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7 tablatures for Deathspell Omega

Deathspell Omega - Paracletus (9/10) - France - 2010

Genre: Black Metal
Label: Norma Evangelium Diaboli
Playing time: 42:14
Band homepage: -


  1. Epiklesis I
  2. Wings of Predation
  3. Abscission
  4. Dearth
  5. Phosphene
  6. Epiklesis II
  7. Malconfort
  8. Have you Beheld the Fevers?
  9. Devouring Famine
  10. Apokatastasis Panton
Deathspell Omega - Paracletus

Movies, unless documentaries or based faithfully on real events, do not scare me; from the most esoteric horror to the laughable slasher films like “Saw” which seem to give so many the creeps. I am non-plussed about such things, and music is no different. DEATHSPELL OMEGA is the exception to this general rule however. I’ve often read that Blut Aus Nord’s “The Work Which Transforms God” is a frightening, to some even uneasily scary album to listen to. While I find that album a great record, again it tantalizes me musically but that is it. But there is something about DEATHSPELL OMEGA that puts me on edge, and it’s not there stupendously ludicrous and intellectually bankrupt philosophy. It is song structure, weaving intensities and peculiar key choices and changes that send a shiver down my spine. While this outcome and the elements which produce it make listening to the band beyond a challenge at times, I love it. With their new album “Paracletus” ending a trilogy, these French purveyors of disturbing Black Metal have again reached a lofty level of intensity and creepiness.


Out of the gate, “Epklesis I” hammers home the spine-chilling effect DO can create with nothing more than juxtaposing peculiar keys and shifting those all over the map. In essence it is oddly familiar to THE DILLINGER ESCAPE PLAN in this respect, yet on “Paracletus” like their previous efforts, the band constructs these in such a way as to remain firmly in a modern Black Metal framework, be it a small circle of bands that inhabit this area with them. A song such as the opener conjures moments of horror film scores where the twangs of discordant strings are used to jar an audience and put them on the edge of their seat. DO then take this, add blasting but more often odd-timed drums and compile it all to create a suffocating, troubled soundscape which permeates their continually engrossing ventures. On the heels of this is a blistering lament in “Wings Of Predation”, a more traditional excursion of twisted Black Metal, while still keeping entrenched in their own mire of hair-raising darkness. Unlike “Fas – Ite, Maledicti, In Ignem Aeternum”, which got a little hindered in its attempt to undertake a more experimental sound, “Paracletus” is most certainly a solid, if off-putting, Black Metal album. Aspa’s vocals seem trapped between BM screeches and an authoritative condemnation of the entirety of existence. He is both sermonizing and damning at the same instant, and that only adds to DEATHSPELL OMEGA’s horrifyingly beautiful torment. For good measure the band also throw in a slower, more methodical dirge in “Dearth” without losing any of the albums caustic effect. Through some of the tracks on the album, the band returns to a chilling but simple refrain which would otherwise disturb some, but played by an outfit like DO it borders on a sweet hook; a tormented, malevolent excursion that warms a Metalheads bullet-spiked cockles.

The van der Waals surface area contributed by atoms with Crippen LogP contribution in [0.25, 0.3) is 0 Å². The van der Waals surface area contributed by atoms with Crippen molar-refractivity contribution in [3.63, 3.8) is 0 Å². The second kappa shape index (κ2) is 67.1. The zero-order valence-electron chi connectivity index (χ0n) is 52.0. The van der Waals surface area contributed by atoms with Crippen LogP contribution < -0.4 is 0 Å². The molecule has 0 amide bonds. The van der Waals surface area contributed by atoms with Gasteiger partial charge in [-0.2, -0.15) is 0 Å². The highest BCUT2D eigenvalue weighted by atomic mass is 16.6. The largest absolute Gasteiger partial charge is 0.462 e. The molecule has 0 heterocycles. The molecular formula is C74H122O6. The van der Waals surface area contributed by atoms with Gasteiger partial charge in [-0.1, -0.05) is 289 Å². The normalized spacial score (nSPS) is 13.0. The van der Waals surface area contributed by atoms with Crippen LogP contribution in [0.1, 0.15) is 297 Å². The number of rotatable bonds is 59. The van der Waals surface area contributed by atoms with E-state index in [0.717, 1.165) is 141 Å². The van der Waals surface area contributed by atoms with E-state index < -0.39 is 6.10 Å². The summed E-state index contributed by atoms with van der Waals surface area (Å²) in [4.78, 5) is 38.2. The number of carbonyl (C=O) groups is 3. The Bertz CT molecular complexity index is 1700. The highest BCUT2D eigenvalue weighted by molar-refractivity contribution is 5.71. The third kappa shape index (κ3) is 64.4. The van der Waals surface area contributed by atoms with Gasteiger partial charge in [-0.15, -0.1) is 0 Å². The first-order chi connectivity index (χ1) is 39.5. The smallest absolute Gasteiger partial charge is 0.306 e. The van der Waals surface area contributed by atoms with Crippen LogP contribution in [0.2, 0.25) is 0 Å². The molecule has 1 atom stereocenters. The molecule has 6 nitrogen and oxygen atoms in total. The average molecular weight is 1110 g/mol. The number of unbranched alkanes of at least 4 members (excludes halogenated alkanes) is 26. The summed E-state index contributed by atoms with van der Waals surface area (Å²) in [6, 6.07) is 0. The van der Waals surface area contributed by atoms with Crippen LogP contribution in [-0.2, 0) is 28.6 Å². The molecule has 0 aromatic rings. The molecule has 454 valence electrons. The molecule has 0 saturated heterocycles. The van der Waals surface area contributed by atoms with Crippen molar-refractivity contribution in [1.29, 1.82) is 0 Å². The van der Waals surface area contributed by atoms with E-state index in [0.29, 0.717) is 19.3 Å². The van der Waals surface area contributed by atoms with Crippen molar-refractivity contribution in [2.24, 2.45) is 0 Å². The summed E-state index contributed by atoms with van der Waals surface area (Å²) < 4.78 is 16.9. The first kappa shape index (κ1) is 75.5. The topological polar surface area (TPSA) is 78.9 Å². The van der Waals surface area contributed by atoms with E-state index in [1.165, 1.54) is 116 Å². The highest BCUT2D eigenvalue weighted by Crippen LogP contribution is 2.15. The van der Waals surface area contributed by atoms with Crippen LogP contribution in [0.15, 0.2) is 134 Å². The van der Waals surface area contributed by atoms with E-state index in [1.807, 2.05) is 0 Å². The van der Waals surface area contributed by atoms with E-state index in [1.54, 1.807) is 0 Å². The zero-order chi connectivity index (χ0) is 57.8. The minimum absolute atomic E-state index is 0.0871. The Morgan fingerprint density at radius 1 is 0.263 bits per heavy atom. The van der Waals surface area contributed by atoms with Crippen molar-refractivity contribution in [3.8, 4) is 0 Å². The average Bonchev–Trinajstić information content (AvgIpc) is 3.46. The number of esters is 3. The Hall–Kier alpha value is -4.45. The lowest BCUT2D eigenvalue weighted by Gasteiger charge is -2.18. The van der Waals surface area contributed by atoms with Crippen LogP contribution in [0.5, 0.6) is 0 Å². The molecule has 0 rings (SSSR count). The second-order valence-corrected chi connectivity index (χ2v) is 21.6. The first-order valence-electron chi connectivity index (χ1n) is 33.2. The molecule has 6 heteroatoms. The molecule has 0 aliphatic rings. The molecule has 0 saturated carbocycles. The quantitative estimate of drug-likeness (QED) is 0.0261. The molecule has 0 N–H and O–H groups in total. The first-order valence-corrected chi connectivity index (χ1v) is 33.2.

Little is truly known about DEATHSPELL OMEGA, even down to exactly who is in the band at what point and just about every other major detail about the outfit. They have no official website, seldom sit down for interviews, and as far as I can garner, have never played live. Of course, this isn’t the most unusual state of affairs for many Black Metal bands, who seem to revel in playing the ‘mysterious’ card. I did read one interview recently which centred primarily on the group’s misanthropic philosophy. Again, it’s ludicrous on its face but such pompous silliness abounds throughout much of Metal, and ultimately it’s not much of a concern. What is important about DO is that they are at the vanguard of contemporary Black Metal, churning out disturbing and brilliant music almost each time they spew a release upon the much hated world. “Paracletus” is for my money as worthy of the praise they have received in recent years for most of their discography. Another album near the top of the year’s best.

(Online December 25, 2010)

Stephen Rafferty

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